Who's who in the Iowa House for 2017

The Iowa House opens its 2017 session today with 59 Republicans, 40 Democrats, and one vacancy, since Jim Lykam resigned after winning the recent special election in Iowa Senate district 45. The 99 state representatives include 27 women (18 Democrats and nine Republicans) and 72 men. Five African-Americans (all Democrats) serve in the legislature’s lower chamber; the other 95 lawmakers are white. No Latino has ever been elected to the Iowa House, and there has not been an Asian-American member since Swati Dandekar moved up to the Iowa Senate following the 2008 election.

After the jump I’ve posted details on the Iowa House majority and minority leadership teams, along with all chairs, vice chairs, and members of standing House committees. Where relevant, I’ve noted changes since last year.

Under the Ethics Committee subheading, you’ll see a remarkable example of Republican hypocrisy.

Some non-political trivia: the Iowa House includes two Taylors (one from each party) and two Smiths (both Democrats). As for first names, there are six Davids (four go by Dave), four Roberts (two Robs, one Bob, and a Bobby), four Marys (one goes by Mary Ann), and three men each named Gary, John, and Charles (two Chucks and a Charlie). There are also two Elizabeths (a Beth and a Liz) and two men each named Brian, Bruce, Chris, Greg, Michael, and Todd.

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The Medical Cannabis Debate in Dallas County, Iowa

Erin Miller shares her family’s experience with a rare medical condition at the Abram Mayhem blog. You can find her past contributions to Bleeding Heartland here. -promoted by desmoinesdem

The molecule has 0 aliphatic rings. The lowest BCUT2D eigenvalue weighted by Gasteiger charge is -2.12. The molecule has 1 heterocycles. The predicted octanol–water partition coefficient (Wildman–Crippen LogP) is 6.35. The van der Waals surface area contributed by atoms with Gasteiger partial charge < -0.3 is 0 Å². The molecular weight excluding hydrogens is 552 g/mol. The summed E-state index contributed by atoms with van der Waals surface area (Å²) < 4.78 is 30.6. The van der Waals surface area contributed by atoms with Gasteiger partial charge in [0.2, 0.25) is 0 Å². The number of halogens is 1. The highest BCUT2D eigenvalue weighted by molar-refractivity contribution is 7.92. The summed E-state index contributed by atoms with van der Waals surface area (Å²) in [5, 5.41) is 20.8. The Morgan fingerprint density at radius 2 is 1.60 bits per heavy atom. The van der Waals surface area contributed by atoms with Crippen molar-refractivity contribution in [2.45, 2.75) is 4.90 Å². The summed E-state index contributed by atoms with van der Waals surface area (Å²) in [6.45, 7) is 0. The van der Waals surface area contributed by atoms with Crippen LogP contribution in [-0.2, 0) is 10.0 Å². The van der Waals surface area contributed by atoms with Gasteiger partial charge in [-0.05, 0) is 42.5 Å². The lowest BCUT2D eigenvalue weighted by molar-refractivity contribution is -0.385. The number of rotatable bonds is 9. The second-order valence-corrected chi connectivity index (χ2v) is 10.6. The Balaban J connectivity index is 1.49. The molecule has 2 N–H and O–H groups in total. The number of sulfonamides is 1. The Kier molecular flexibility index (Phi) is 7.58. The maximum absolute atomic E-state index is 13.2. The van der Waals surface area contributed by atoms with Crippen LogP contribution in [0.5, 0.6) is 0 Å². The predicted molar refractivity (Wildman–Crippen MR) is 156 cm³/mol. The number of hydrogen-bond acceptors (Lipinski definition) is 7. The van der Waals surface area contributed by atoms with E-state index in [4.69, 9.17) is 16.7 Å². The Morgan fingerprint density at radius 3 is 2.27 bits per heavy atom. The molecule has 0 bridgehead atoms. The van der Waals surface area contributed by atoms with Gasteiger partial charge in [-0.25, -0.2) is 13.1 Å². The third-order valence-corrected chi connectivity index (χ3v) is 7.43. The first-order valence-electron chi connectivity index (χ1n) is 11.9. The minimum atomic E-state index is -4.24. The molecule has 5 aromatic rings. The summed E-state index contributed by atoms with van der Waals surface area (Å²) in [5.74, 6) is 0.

This blog is specifically regarding medical cannabis and what happened during the recent debate in Iowa House district 19 between State Representative Ralph Watts and his opponent, Bryce Smith. Please watch the enclosed video first, then read the following story.

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Iowa Republicans tell Sick Iowans: "Go Somewhere Else."

Thanks to AbramsMom for her first-person account of how Iowa House Republicans avoided a floor vote on legislation that would have genuinely expanded access to medical cannabis. The author blogs about her son at Abram’s Mayhem. -promoted by desmoinesdem

As a parent who has been advocating for medical cannabis both before and after we obtained a Cannabidiol Registration Card (the fluke identification card that decriminalizes me for possession of my son’s medicine), I want to share what happened this year with Medical Cannabis, why it failed miserably and why I feel that the amendment (to an amendment) to a Controlled Substance Bill that expanded conditions – yet still did NOT ALLOW ACCESS IN IOWA is absolutely disgustingly wrong.

I sat in the House Gallery not once, but twice as Medical Cannabis came to the House Floor. The first time, I thought I was going to hear a debate on a Democratic amendment (because our original Bill for this year was stalled and killed in the Ways and Means committee by House Leadership) that would allow for expansion of qualifying conditions and would have allowed ACCESS IN IOWA – which is what every parent and patient have been asking for and advocating on behalf of for YEARS.

I sat in the Gallery in the last week of the session to learn that the Democratic Amendment was pulled by House Leadership and instead we heard a debate on Medical Cannabis that stunned those sitting in the Gallery hoping to have access to medicine for their children, their loved ones or for themselves.

What transpired was nothing short of being absolutely blindsided by a garbage truck.

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Never let it be said that the 2016 Iowa legislature accomplished nothing

In four months of work this year, Iowa lawmakers made no progress on improving water quality or expanding conservation programs, funded K-12 schools and higher education below levels needed to keep up with inflation, failed to increase the minimum wage or address wage theft, let most criminal justice reform proposals die in committee, didn’t approve adequate oversight for the newly-privatized Medicaid program, opted against making medical cannabis more available to sick and suffering Iowans, and left unaddressed several other issues that affect thousands of constituents.

But let the record reflect that bipartisan majorities in the Iowa House and Senate acted decisively to solve a non-existent problem. At a bill-signing ceremony yesterday, Governor Terry Branstad and supporters celebrated preventing something that probably never would have happened.

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